Among the most valuable autographs from living persons are those from the reclusive “moonwalker” Neil Armstrong, Tiger Woods — who signs very few — and Sir Paul McCartney. But you may be surprised to learn that yours, too, is likely worth money. If you are a California voter, your autograph is worth $3, $4 or even more to those folks standing outside of supermarkets asking for signatures to put initiatives on the ballot.
At the Howard Jarvis Taxpayers Association, we are strong supporters of direct democracy — the powers of initiative, referendum and recall. These powers were given to us by the founders of the original progressive movement — not to be confused with the far left “progressives” of today. The true progressives, including Hiram Johnson who served as California’s governor from 1911 to 1917, knew that these powers would serve as a strong check against special interest influence in politics.
Nonetheless, like any political process, the power of initiative can be abused. As we know, the initiative process allows citizens to put measures before voters for their final say. We also understand that because it takes nearly a million signatures for a measure to qualify, it is sometimes necessary to augment volunteer efforts by providing incentive compensation to professional gatherers. However, it is important to note most of those soliciting your signature for tax increases are paid professionals. These independent contractors work with little or no direct supervision, and as a result, they are free to promote measures in any way they see fit.
Right now, throughout California, voters are being asked to sign petitions to guarantee adequate funding for education and public safety. Since, for most people, this description is about as controversial as being asked to sign a petition that supports everyone having a “nice day,” the professionals are doing a brisk business and assuring themselves of a lucrative payday.
What is not being told to many who are volunteering their autographs is that if the measure qualifies for the ballot and passes, their taxes will go up. And if Jerry Brown and the megabuck public employee unions behind this measure promote it with the same misleading language as is being used by signature gatherers, there is a good chance it will be approved.
No matter what they call it, the Brown tax is not about education or public safety. The revenue raised from the initiative would go into California’s General Fund, where decisions on how to spend it would be made by the usual suspects in Sacramento. Indeed, given that the retirement funds for state workers are so far underwater they are being viewed by James Cameron in his deep sea submarine, odds are high that new tax revenue will go directly to generous pension benefits.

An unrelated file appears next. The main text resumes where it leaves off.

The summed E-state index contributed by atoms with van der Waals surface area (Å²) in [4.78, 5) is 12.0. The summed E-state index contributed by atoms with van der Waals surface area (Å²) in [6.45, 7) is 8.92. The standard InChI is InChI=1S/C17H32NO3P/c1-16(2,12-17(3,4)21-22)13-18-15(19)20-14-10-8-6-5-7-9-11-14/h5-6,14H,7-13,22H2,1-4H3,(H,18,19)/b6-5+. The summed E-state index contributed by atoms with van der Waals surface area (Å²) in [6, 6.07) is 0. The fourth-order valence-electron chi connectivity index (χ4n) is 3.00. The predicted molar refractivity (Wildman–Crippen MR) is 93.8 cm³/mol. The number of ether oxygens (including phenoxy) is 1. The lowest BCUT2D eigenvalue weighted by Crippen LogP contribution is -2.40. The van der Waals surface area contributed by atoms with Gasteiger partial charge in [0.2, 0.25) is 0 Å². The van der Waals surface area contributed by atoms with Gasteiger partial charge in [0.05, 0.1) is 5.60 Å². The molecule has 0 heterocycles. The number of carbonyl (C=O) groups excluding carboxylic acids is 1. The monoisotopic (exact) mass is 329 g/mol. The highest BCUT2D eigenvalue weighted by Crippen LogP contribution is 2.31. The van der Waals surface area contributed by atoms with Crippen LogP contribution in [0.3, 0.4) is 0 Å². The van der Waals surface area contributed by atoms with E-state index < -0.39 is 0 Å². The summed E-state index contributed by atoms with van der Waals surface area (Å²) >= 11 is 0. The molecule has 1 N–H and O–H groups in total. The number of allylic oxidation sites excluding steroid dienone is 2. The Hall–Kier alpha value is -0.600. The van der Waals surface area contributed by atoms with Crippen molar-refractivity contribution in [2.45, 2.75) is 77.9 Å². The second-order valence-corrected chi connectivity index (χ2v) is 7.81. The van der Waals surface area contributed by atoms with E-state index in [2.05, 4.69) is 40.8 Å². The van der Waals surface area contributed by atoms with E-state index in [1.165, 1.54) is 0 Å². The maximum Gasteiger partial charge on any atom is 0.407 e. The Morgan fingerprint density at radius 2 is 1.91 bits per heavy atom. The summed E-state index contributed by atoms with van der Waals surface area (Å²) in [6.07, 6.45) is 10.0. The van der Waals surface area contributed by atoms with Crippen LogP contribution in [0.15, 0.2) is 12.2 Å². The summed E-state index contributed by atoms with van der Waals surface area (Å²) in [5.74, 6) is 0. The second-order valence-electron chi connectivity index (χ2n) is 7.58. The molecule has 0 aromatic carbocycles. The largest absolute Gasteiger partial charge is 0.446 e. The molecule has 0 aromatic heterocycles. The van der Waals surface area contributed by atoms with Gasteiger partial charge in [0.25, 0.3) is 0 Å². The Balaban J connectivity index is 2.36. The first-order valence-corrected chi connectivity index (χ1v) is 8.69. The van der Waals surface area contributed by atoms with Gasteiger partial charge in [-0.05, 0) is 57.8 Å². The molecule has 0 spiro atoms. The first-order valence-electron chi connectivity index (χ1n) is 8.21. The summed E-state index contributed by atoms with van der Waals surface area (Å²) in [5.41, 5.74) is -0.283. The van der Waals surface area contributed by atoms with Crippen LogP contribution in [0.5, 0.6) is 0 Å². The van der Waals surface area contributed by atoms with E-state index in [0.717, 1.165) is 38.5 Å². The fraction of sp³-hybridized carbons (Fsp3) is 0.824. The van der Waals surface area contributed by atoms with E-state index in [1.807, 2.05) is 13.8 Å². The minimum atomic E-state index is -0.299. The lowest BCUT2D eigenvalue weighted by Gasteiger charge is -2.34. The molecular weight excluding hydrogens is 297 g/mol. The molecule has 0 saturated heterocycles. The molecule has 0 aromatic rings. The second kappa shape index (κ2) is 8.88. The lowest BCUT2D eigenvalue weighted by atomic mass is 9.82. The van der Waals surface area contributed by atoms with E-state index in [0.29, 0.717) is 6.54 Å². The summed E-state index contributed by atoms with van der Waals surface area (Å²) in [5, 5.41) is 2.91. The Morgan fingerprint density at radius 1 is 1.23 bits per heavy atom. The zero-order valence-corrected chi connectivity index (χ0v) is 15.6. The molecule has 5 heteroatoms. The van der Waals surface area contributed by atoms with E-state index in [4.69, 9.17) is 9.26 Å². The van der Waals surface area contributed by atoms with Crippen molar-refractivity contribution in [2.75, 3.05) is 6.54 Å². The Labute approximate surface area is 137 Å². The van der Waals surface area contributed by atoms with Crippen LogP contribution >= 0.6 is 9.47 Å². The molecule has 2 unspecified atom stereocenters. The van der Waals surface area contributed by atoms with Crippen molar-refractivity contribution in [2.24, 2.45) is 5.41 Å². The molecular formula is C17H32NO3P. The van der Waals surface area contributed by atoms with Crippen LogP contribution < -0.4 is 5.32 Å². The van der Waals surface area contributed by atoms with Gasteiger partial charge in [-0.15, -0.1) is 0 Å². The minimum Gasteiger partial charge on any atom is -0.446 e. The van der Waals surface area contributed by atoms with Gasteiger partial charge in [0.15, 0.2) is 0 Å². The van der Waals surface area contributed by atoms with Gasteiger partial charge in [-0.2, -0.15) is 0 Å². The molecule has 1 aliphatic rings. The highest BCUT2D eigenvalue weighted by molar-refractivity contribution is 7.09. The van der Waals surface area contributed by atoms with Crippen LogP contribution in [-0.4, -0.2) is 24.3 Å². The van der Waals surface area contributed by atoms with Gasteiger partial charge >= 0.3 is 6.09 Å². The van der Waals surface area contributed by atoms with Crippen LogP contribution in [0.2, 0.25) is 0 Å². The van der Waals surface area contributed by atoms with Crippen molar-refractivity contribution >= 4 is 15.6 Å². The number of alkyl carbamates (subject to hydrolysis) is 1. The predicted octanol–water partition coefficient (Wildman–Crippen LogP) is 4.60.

This is why it is so important for voters to be fully informed now and avoid being fooled into supporting a tax increase that is not about California students and public safety, but is actually a bait and switch scheme to fund the enormous commitments Sacramento politicians have made to the public employee unions that represent the highest paid government workers in all 50 states.
Californians don’t have to fall victim to this misleading campaign. Voters have a right to ask the signature gatherers, “Does this measure increase taxes? And by how much?” To help combat the misinformation on the streets, the Howard Jarvis Taxpayers Association’s No New Taxes Committee has posted a list of questions to ask the professional gatherers when you are solicited. (Go to www.HJTA.org and click on the red banner on the home page that says “Don’t Sign the Petition!”) After voters have more information, we are confident that most will want to “just say no” to signature gatherers working to increase taxes.
Jon Coupal is president of the Howard Jarvis Taxpayers Association -– California’s largest grass-roots taxpayer organization dedicated to the protection of Proposition 13 and the advancement of taxpayers’ rights.